Tuesday, February 20, 2007

What's Really Holding Back Customer Experience Management?

Epsilon’s Ron Shevlin is worried about the future of Customer Experience Managment. In a post today, he concludes, “If proponents don’t come together to reconcile the conflicts in their frameworks and provide credible high-profile case studies that capture the attention of senior execs — before the end of 2008 — then CEM won’t be a term we’ll hear a lot about come 2010.”

I actually think there are plenty of successful cases for Customer Experience Management: Amazon.com, Disney, Dell, Federal Express, Starbucks, JetBlue (until last week), and Apple iPod spring to mind. It’s interesting that the bloom is off many of those roses but that doesn’t negate their past successes. Nor do the conflicting frameworks bother me. I see them as a sign of commercial interest and continued conceptual evolution.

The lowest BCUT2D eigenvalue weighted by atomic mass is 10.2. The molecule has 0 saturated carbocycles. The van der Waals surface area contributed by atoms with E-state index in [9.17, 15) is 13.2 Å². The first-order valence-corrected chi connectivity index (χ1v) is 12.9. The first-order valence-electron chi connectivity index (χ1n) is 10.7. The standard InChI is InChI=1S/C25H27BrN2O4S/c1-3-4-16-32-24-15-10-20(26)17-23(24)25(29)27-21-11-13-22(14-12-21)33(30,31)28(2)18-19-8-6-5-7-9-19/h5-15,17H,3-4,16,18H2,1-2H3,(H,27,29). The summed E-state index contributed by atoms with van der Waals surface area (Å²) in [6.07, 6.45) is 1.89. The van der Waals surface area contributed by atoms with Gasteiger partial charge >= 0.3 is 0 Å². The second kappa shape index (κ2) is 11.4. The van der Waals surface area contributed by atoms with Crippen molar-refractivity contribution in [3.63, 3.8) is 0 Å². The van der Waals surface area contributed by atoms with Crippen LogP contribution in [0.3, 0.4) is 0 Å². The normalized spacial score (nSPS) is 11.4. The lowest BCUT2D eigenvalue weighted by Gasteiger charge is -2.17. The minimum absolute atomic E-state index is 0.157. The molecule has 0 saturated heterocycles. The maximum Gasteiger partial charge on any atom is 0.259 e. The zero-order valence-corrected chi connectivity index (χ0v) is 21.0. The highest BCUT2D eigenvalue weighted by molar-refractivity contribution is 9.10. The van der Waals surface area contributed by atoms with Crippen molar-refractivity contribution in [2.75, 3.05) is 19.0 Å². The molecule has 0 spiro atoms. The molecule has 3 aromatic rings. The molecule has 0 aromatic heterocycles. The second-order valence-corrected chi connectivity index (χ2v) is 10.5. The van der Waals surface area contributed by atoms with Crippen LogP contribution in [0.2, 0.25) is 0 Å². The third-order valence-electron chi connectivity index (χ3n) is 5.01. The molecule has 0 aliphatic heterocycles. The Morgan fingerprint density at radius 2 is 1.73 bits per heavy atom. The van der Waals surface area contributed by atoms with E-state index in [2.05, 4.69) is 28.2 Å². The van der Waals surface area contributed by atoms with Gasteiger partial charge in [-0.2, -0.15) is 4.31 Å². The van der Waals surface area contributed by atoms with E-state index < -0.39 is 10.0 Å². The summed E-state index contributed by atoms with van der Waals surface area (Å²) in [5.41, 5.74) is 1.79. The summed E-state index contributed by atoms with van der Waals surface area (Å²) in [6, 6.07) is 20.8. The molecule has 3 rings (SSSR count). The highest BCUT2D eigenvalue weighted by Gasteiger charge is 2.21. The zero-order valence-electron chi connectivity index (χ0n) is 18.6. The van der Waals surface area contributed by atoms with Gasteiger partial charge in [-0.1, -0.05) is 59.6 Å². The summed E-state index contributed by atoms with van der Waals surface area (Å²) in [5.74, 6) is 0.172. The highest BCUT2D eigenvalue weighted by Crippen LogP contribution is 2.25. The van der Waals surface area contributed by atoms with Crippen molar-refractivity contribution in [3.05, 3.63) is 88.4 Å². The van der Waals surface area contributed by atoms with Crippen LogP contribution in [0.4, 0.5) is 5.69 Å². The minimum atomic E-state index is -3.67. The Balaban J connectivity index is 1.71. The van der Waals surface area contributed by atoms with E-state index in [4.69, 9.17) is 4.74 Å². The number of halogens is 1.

My own theory is that CEM has failed to become a must-have management technique because it seems optional. CEM is viewed as one possible strategy among many, and one that’s harder to pull off than other choices such as cutting costs. What we really need is not success stories but failure stories: tales of companies driven out of business by the superior customer experience of a competitor. Human nature being what it is, fear of loss is a more powerful motivator than a chance for gain.

But fear must be accompanied by a path to success. This is where methodologies, frameworks and, yes, even consultants become important. There is no lack of these in the world of Customer Experience Management. I do think there is shortage of metrics that connect customer experience to business profits. Profits, as you may have noticed, are what managers ultimately care about. This is why I spend so much time on Lifetime Value, which I see as the best candidate for this role.

But I'm not foolish enough to think that better metrics will make CEM the Next Big Thing. That will take senior managers becoming scared that if they don't pay attention, their business is in jeopardy. In that sense, maybe JetBlue's recent troubles are really the best thing that could happen.

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